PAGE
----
Someone once told me that people vote with their wallets. If that’s truly the case, then whatever a person’s political persuasion happens to be, it’s likely the one they believe best suits their financial needs. In an election year you’ll find no shortage of opinions on the impact that one party’s candidate will have on your investments. The Clinton camp will cite strong U.S. market performance during Bill’s presidency as evidence to suggest Hillary is capable of delivering similar results. Trump supporters will point to Donald’s real estate success and business acumen to demonstrate his abilities. The question on the minds of investors is: Do I need to worry if my candidate doesn’t win?
Financial markets are complex instruments, but the way they operate is fairly straightforward. They don’t choose which news to disseminate, they react positively or negatively to the collective body of information. Politicians will inevitably take credit when the news is favorable and deflect blame when it doesn’t support their narrative. For this reason, tying a single economic policy to market performance is an inadequate measurement of success. Even if sweeping changes in the tax code or regulatory environment take place, the impact can take years to play out. (For more, see: Will the New President Impact Your Portfolio?)
During the 2008-09 downturn, there was plenty of blame to go around. Financial institutions took most of the heat due to the irresponsible sale of mortgage backed-securities, worsened by the impact of being highly leveraged. Credit rating agencies didn’t escape responsibility when they failed to appropriately categorize the quality of these and other financial instruments.
Deregulation at the hands of politicians was not overlooked. Many felt this environment was ripened for catastrophe when Bill Clinton signed the 1999 repeal of the Glass-Steagall Act, which was initially designed to limit the abilities of commercial banks and investment firms from crossing over into each other’s businesses. Decades earlier some could point to the relaxing of lending standards through the 1977 Community Reinvestment Act, which was meant to encourage commercial banks to help meet the needs of borrowers with moderate to low incomes.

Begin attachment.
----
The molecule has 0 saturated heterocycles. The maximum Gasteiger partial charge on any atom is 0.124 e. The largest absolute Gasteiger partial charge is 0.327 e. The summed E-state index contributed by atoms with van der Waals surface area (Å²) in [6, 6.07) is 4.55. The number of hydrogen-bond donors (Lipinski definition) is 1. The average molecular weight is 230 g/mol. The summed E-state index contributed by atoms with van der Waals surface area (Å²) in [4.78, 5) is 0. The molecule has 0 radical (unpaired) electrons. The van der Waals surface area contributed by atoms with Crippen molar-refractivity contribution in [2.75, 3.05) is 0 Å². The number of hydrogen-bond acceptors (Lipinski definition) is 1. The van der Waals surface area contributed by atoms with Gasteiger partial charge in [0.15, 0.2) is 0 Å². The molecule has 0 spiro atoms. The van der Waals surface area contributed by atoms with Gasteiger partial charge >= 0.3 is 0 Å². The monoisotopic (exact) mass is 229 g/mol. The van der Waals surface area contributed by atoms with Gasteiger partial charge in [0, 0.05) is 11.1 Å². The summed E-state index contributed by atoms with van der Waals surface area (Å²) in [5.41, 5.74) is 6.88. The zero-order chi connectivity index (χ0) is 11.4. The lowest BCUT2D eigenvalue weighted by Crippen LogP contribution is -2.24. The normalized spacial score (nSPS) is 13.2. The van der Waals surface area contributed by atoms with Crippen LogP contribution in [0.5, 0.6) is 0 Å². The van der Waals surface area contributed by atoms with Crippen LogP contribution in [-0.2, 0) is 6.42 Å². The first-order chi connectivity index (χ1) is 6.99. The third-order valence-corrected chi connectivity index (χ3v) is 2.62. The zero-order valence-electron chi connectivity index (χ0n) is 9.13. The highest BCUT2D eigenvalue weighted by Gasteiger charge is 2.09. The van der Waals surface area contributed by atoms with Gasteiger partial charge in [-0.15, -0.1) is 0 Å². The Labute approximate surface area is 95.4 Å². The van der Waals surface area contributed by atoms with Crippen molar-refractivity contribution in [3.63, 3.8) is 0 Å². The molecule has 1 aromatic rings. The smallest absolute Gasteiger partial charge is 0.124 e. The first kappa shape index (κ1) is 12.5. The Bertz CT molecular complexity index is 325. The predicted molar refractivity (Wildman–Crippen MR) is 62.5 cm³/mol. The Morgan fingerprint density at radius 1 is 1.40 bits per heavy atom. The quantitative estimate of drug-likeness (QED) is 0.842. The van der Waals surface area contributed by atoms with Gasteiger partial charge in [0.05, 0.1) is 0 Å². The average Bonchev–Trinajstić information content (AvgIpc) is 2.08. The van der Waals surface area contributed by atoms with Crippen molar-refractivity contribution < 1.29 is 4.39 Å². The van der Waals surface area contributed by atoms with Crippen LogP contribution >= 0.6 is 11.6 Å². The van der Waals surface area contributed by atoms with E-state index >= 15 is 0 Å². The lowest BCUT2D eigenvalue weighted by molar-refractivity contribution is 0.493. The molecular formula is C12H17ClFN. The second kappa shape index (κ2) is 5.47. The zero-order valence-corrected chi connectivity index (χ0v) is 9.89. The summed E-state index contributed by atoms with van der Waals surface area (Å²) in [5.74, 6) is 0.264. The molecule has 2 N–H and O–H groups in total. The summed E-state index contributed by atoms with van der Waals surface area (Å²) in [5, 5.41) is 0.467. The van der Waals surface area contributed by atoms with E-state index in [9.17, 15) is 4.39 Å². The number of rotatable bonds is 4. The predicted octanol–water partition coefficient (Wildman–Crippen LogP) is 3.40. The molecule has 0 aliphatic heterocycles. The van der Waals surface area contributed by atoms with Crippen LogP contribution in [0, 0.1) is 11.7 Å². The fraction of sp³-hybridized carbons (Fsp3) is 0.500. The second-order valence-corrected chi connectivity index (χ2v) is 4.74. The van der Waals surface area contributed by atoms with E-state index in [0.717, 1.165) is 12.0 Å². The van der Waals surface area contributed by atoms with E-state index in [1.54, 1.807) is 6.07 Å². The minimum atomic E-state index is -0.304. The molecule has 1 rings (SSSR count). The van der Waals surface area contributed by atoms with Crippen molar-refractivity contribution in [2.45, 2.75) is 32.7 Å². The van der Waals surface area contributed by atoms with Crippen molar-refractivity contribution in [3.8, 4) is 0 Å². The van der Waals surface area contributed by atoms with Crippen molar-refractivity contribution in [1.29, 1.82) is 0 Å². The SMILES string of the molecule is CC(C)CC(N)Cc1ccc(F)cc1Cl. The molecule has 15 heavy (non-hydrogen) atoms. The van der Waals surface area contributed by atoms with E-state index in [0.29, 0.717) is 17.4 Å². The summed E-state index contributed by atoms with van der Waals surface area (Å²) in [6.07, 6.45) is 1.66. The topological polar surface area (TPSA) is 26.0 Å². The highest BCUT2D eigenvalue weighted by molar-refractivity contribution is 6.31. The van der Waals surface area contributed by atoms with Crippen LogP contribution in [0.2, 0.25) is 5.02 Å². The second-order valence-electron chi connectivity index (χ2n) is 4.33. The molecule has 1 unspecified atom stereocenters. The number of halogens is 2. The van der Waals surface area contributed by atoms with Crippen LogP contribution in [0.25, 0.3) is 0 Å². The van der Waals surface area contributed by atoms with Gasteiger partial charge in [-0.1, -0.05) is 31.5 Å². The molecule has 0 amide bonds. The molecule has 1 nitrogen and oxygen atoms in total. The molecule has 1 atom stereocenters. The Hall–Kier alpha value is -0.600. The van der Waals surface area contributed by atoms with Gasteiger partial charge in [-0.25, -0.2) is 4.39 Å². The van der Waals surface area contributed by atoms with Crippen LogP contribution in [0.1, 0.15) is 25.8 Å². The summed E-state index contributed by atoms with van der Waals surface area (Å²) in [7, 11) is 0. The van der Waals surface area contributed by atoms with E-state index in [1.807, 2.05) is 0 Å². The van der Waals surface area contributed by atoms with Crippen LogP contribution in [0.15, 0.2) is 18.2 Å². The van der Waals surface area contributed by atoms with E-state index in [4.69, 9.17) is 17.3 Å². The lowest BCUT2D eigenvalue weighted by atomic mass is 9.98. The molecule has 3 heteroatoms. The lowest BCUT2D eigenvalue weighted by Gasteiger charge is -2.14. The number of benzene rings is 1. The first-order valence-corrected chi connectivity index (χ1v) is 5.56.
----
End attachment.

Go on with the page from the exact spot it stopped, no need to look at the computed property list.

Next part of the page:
The simple truth is too many variables exist to attach responsibility to one political party or another because market expansions and recessions are never the result of a single decision. The one major agreement is there is no agreement. (For related reading, see: Will the Market Determine the Next U.S. President?)
Silver Lining for Investors No Matter Your Candidate
History has shown that if we look back to 1948, the likelihood of seeing four years of negative market returns is far off. In fact, it’s only happened twice. (Nixon and Bush senior). During both periods, the U.S. economy was in a severe recession and as demonstrated above it would be tough to tie either administration’s specific economic policies to the returns of the S&P 500.
By and large, presidents have no control over financial markets. If any term comes to mind that’s indicative of a president's impact it would likely be “victim of circumstance.” The collective history of markets is the most important thing to focus on. Since 1948 the S&P 500 has averaged double digit annualized returns. The vast majority of investors have retirement goals that extend far past four or eight years of a presidential administration that they don’t favor. The good news is, regardless of the applause or blame for economic conditions under any president, they only get to stick around for so long. (For more, see: Don't Worry About Your Portfolio This Election.)